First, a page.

Blogging by the numbers: An introduction

Damn you statistics!!!

I did some research this semester about blogging. The inspiration for this was my economics of information class. As a requirement for that class, we had a final paper and presentation about any economic/information topic of our choosing, so I decided to study the economics of blogging.

At this point, I want to make sure we all understand what economics is. The best definition I heard for economics is that it’s the study of the distribution of scarce goods. Most people confuse economics with money. Certainly money has a lot to do with economics, but economics is much more than that. Economics has a lot to say about utility and usefulness, distribution, production, and more.

In other words, I sought to find information that wasn’t simply about money and the business of blogging. Someone out there coined the word “blogonomics” as a bastardization of both words “blogging” and “economics.” Thankfully that word hasn’t been adopted; the person who came up with it (or at least was credited with it) was pandering for donations. This just shows you how little most people really understand about economics.

So I divided my efforts into a few parts. First, I needed to learn more about bloggers. Who is blogging? How many blogs are there? How fast is this growing? This alone is worthy of massive amounts of research to say the least of the two months I had to produce my final paper. I’ll start discussing that in a bit, but suffice to say the quality of blogging statistics is miserable at best.

Next, I wanted to get a little deeper into the nature of the blogging realm. Why are people blogging? How are companies using blogging as part of their strategies? Who reads which blogs, how is traffic distributed, and why? Rather than just plea to the Zipf curve, most people avoid the deeper implications of why these traffic patterns emerge and what it means for the blogging world.

I also did some of my own research into the function of the blogging realm. I wanted to look at linking patterns between blogs and the rest of the Internet. Do blogs exist in their own little realm or do they anchor themselves among the rest of the Internet or what? By looking at link structures, maybe I could get some sense about what blogs really do.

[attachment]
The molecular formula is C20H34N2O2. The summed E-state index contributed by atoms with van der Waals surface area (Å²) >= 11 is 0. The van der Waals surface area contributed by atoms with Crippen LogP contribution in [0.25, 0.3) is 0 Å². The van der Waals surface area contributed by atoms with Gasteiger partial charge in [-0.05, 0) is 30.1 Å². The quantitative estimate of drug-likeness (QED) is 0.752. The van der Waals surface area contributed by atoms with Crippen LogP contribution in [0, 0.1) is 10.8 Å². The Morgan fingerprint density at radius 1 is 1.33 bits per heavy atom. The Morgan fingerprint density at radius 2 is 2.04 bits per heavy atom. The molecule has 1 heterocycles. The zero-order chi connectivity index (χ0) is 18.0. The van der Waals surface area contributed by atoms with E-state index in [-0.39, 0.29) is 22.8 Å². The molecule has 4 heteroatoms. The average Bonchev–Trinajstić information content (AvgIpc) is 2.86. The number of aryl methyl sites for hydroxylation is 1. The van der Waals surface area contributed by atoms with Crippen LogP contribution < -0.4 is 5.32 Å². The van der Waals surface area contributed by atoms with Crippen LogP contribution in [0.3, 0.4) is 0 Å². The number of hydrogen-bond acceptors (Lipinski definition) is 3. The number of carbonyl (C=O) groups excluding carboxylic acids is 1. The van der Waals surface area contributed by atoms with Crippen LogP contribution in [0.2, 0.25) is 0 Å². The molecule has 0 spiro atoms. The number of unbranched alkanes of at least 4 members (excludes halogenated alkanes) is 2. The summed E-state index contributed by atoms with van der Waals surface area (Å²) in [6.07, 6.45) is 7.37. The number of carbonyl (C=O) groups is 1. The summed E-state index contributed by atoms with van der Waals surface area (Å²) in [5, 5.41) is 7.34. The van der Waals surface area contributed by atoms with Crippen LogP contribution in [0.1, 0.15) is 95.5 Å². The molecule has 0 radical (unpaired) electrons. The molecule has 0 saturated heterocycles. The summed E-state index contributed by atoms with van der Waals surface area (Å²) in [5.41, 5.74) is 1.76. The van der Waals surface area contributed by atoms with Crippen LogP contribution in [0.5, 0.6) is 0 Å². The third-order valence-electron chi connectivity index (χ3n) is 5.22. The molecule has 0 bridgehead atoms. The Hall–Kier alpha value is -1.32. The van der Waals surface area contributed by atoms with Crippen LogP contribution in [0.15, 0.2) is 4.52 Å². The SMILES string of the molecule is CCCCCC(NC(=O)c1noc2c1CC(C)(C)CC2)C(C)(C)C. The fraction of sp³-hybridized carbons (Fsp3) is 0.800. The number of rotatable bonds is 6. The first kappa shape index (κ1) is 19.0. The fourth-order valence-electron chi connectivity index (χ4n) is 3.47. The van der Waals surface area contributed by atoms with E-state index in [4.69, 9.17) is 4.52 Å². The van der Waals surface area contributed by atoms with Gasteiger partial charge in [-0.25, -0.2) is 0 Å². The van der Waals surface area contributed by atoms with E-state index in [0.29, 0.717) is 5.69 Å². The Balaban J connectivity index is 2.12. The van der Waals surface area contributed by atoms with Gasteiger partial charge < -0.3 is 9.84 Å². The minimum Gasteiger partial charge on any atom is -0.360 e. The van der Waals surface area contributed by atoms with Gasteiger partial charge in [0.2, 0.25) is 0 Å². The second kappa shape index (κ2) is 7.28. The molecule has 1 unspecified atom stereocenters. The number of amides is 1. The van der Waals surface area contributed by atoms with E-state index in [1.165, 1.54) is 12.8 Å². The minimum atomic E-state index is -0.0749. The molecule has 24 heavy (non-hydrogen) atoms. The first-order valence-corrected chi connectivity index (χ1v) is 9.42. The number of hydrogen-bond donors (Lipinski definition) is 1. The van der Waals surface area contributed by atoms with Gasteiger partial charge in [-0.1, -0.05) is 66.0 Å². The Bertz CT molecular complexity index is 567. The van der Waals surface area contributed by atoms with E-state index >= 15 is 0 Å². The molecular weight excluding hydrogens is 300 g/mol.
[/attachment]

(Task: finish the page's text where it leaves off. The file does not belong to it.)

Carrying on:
At the end, I was left with more questions than I started with. This was the most disappointing aspect of my work; you would like to hope that weeks of work would turn out some revelation but instead I was wondering where I could find other people to help me out. No matter though, I’ll offer you the same questions I asked myself hoping that maybe someone out there will get a clue and do this much needed work.

Somewhat related to the research I did for my economics of information class, I worked with a friend on a project for another class using this blog research as some of the basis. Before we began our research, I was showing him some polls I found on the Internet with details about bloggers. In particular, there was one poll that had… um… interesting results.

This poll used a methodology that made it completely useless. It was done by a search engine site, and most of the less than 1000 responses came from people who had registered with that site. In other words, this was a self selected population. When you deal with polling and statistics, the most important aspect is to ensure that your sample accurately reflects whatever it is you’re studying. When your poll takers decide for themselves to do it or not, you will never know how or if it’s biased. My guess is that only the most interested bloggers will take the poll, biasing it towards more participation and more frequent posting when the opposite is more likely.

This was lost on most readers however. Commenters loved it and said it was great. I can only feel bad for the people who use it to prove anything about the blogging world. There is NO WAY that 95% of bloggers post at least once a week. That’s why I won’t offer you a link to the poll. It’s crap. The only use it might have is for the site that did the poll, to get insight into the type of people who use the site. Given that number above, you should have no trouble identifying it, then closing your browser as soon as you encounter it.

Unfortunately, this poll is typical of blogging statistics. They’re loaded with hidden biases, skewed samples, and gaping holes that most people don’t care to look for before reporting them to the masses. So let me get this caveat out of the way. Quite possibly the numbers and information I’m going to provide in the coming weeks will be slightly off or outright wrong. This should not detract from the points I will make along the way. If there’s anything you should take away from these writings, you should think deeper about the numbers before accepting them as truth.

There are lots of great quotes about statistics I could use as a conclusion here, but I won’t. In fact, it’s quite possible that I’m here to mislead you with numbers and prove to you that I’m right and everyone else is wrong. But it’s also quite possible that I’m onto something, and if so, then I promise you I’ll be the most surprised one in the end. Next time, we’ll get into the numbers.

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